The Aug. 21, 2017, total solar eclipse that swept across the U.S. revealed a need for a great deal of astronomy education for the general public. The lower 48 states had not seen solar totality since 1979, and people everywhere were clamoring for information on where they needed to be to see totality, what causes eclipses, and how to watch one safely. And, in retrospect, the astronomy community generally delivered fantastically well on all these accounts.
Dan McGlaun, a veteran of 14 total solar eclipses, participated in that effort by operating the now-defunct site www.eclipse2017.org, which (with over 200 million hits) successfully provided education and outreach for the 2017 total eclipse. For the 2023 and 2024 eclipses, he’s created www.eclipse2024.org to host information on the events.
Meet the Simulator
A major part of McGlaun’s effort is his Eclipse Simulator, online software that shows an accurate preview of the 2024 total solar eclipse from any location in North America. For those looking to pick the best location to view the event, the program simulates the eclipse and its duration. For educators, it helps teach about features seen during totality. And researchers might even want to use it to plot the Sun’s position, edge effects along the path of totality, and the movement of Baily’s beads.
Unlike other simulators, McGlaun’s shows full-sky views, including foregrounds a user can customize, an overview shadow map, and accurate sky darkening. Users can also zoom in to see Baily’s beads (created with data from NASA’s Lunar Reconnaissance Orbiter and custom calculations), examples of prominences, the chromosphere, the diamond ring, and several sample coronas. Time sliders and a clock feature allow the user to run the eclipse in simulated real, compressed, or accelerated time.
McGlaun performed all eclipse calculations himself using elements calculated by American eclipse expert Fred Espenak and standard methods taught by Belgian astronomer Jean Meeus, among others. He devised his own methods for making line-of-sight calculations for the appearance of Baily’s beads from any given location. One of the only things he didn’t do was program the software — he works with developers to implement his calculations and techniques.
Following the 2017 eclipse, McGlaun created a database of 140,000 cities, offering general information for the 2023 and 2024 eclipses for all of them on a page rendered for each location. At first, he developed and placed small animations of the eclipse on each city page, then realized it also would be interesting to show the edge effects that eclipse chasers are so fond of. So, he developed the processes that enable the simulator to show the diamond rings, Baily’s beads, the corona, and the chromosphere, making the closeup animations more complete.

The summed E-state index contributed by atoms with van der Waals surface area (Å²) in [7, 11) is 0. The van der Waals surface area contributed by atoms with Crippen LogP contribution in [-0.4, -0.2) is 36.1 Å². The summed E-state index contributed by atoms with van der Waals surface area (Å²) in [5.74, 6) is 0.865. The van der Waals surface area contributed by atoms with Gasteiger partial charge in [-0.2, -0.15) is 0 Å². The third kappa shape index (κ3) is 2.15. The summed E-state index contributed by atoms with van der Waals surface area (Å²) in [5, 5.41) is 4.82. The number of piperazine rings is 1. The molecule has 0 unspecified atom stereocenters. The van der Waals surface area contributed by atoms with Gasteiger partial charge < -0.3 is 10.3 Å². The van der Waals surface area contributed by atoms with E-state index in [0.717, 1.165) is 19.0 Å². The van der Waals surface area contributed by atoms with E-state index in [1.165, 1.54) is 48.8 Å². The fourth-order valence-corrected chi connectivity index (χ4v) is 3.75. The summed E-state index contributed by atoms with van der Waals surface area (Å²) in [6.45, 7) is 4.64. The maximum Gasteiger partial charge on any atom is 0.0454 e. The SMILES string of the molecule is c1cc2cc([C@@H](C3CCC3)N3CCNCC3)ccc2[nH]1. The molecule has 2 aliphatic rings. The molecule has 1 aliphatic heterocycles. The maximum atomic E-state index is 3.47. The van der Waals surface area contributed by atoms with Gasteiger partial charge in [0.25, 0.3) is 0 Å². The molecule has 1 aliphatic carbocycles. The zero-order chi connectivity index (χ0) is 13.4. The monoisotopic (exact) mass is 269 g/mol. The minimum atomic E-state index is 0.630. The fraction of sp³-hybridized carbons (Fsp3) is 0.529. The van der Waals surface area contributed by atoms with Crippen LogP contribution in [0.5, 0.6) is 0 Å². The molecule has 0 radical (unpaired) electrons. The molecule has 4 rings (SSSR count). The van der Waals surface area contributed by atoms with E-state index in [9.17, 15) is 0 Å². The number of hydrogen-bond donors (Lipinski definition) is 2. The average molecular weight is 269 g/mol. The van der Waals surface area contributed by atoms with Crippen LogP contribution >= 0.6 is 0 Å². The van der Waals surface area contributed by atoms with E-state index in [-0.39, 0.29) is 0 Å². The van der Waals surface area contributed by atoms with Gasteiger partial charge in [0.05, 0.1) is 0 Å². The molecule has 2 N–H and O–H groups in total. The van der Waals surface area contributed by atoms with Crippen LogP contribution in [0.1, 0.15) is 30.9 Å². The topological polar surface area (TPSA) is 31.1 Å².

More is better
Once the basic simulator was complete, McGlaun knew he had something that could be of real value for both first-time eclipse viewers and veteran chasers, either of which might want to know how the eclipse will look from a given location. So, he began a two-year effort to add even more features like umbral darkening, variable coronas, statistically placed prominences, planets and stars, sunrise and sunset effects, and the ability to zoom in and out. He also added the option to show the eclipse at any moment and to change the rate at which time elapses.
By then, the simulator could show eclipses from over 140,000 cities. Additionally, it incorporated variable foregrounds, solar and lunar outlines, glare, a feature to allow closer study of Baily’s beads, and an eye safety warning that disappears when totality begins and reappears when it ends. He also added a map that shows an overview of the Moon’s shadow and pops up whenever the eclipse magnitude is greater than 98 percent.
With a full-fledged working simulator, McGlaun was determined to offer it as a “go-to” tool for anyone from casual observers to eclipse enthusiasts. He developed a complete set of instructions and worked with translators to translate the site into French, Spanish, and Portuguese. He also developed a process to add additional eclipses, to ensure the tool stays relevant into the future.
Currently, the Eclipse Simulator is a highlight of the www.eclipse2024.org site, but there’s more. McGlaun has extracted videos from the simulator and, with the help of video editors, composers, artists, and his talented developers, created more than 10,000 YouTube videos (see the bottom QR code on this page) showing eclipses from various locations. You can watch the eclipse any time!
As of this writing, the simulator contains the April 20, 2023, hybrid solar eclipse that will pass over Western Australia and Indonesia, the Oct. 14, 2023, annular eclipse that will cross North and South America, and the April 8, 2024, U.S. total solar eclipse. And in the future, the simulated views might be even more intricate: McGlaun has been asked to add weather, crowd noise, the sounds of birds and insects, and even the possibility of controlling a user-connected USB fan to simulate the temperature drop that takes place during totality. Stay tuned!
Try it for yourself
“What we’ve achieved isn’t perfect, but I believe it’s the best simulator out there,” McGlaun says. “It’s fun to show people who’ve never seen an eclipse the difference between a 98-percent-partial and a total eclipse — and then tell them they’ll have to see the real thing to get the full effect.”
Developing the Eclipse Simulator has been a long and difficult effort, but those who have seen it agree that it’s been worth it. Perhaps the coolest feature is that McGlaun is able to offer it to everyone free of charge. Be sure to check it out at www.eclipse2024.org.